Topics Discussed and Key Points:
- How Sagely’s platform adds convenience for everyone in a senior care facility
- The importance Sagely places on personal, one-on-one connection
- How operators can take advantage of Sagely’s technology to reduce prospect friction
- Helping residents adopt new technologies
- Activities that have the highest engagement and preparing for the next generation
- Customizing Sagely’s platform to different groups
- Sagely’s remote learning capabilities and future on-demand initiatives
In today’s episode, Debbie speaks with Hollie Kemp, Chief Operating Officer at Sagely, a Honolulu-based IT company that “marries the power of software, data, and the human element to empower caregivers, elders, and their families to improve elders’ well-being.” Sagely is a platform to document, manage, and navigate the tracking and delivery of engagement and care programs” that can be used by both residents and their families.
Hollie started out in the senior housing space over 20 years ago as a unit assistant. Through the years, she took on various roles, from caregiver all the way up to Chief Experience Officer. With a primary focus on memory care and engagement, her passion is quality of life and designing stellar lifestyles for the seniors in her care.
Hollie agrees with Debbie that the pandemic has served as an “accelerator” that has forced operators in the industry to focus on making their systems and processes more effective and efficient. Sagely in particular has had to fall back and reflect on their core mission to “keep elders happy, healthy, independent, and connected”.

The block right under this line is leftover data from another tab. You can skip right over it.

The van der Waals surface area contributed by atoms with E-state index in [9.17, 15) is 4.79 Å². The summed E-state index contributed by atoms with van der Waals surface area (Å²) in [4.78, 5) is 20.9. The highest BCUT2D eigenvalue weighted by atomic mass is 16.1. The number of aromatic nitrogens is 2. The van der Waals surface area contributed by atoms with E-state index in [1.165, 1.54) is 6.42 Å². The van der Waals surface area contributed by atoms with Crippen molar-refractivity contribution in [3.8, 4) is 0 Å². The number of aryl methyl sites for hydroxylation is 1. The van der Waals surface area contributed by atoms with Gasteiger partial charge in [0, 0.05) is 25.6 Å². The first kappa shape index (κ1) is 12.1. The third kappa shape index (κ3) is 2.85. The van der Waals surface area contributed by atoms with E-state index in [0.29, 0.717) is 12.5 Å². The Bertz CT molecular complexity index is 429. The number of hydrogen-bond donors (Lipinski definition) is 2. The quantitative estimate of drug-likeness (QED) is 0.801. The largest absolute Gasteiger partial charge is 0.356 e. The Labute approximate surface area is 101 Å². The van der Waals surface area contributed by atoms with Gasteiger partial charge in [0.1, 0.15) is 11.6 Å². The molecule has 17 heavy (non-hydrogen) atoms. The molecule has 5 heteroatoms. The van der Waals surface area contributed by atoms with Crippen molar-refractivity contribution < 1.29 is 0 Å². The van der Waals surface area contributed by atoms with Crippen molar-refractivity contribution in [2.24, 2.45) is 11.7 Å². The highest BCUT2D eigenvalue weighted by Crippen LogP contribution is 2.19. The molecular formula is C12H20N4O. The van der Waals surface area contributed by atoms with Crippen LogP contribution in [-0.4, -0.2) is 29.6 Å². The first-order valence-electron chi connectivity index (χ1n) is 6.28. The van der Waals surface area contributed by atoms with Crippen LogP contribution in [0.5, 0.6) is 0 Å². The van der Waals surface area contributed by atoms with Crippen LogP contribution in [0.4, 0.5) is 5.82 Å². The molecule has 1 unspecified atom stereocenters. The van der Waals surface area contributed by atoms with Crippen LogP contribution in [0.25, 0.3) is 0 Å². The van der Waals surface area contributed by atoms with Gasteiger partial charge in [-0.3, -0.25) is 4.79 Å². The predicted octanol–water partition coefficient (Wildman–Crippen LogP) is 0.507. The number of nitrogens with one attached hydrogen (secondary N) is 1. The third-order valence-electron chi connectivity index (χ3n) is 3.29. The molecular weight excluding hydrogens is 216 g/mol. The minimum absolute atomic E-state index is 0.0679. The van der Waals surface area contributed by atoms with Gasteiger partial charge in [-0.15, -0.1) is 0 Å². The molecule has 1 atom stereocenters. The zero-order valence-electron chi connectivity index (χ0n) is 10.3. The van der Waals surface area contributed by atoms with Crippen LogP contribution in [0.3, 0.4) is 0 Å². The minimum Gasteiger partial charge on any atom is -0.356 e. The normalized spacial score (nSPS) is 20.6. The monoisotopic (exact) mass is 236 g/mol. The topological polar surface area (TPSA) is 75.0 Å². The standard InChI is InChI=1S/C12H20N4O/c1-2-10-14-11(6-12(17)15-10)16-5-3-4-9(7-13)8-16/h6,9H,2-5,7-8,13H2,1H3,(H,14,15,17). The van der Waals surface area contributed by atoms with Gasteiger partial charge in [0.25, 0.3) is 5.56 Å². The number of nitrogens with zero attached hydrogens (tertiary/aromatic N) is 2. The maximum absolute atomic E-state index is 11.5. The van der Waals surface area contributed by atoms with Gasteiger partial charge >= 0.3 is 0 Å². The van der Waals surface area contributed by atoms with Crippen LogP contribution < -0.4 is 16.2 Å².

This required them to create a two-pronged approach for 2020 and beyond: develop technology that is simple to use for residents who may not be tech-savvy, and “free up more time and also provide more efficient tools for that engagement director to meet their residents’ needs at all times.”
Hollie has noticed that, amid the pandemic, “people are less focused on limitations and more focused on possibilities”. The adoption of new technologies today should not actually be as difficult as many make it out to be, even in the senior living space. What makes the difference are the goals you have going into a project, how you hold your team accountable to those goals, and why those goals matter.
“In my opinion,” says Hollie, “in senior housing, technology is never replacing human touch. I do not believe that’s possible. I still think we’re a human business. Technology just enables the human to do their job better.” And this outlook should extend to those initiatives that technology aims to make possible. “A program,” continues Hollie, “can be wonderful on paper, but if it’s not alive in the community, it doesn’t matter.”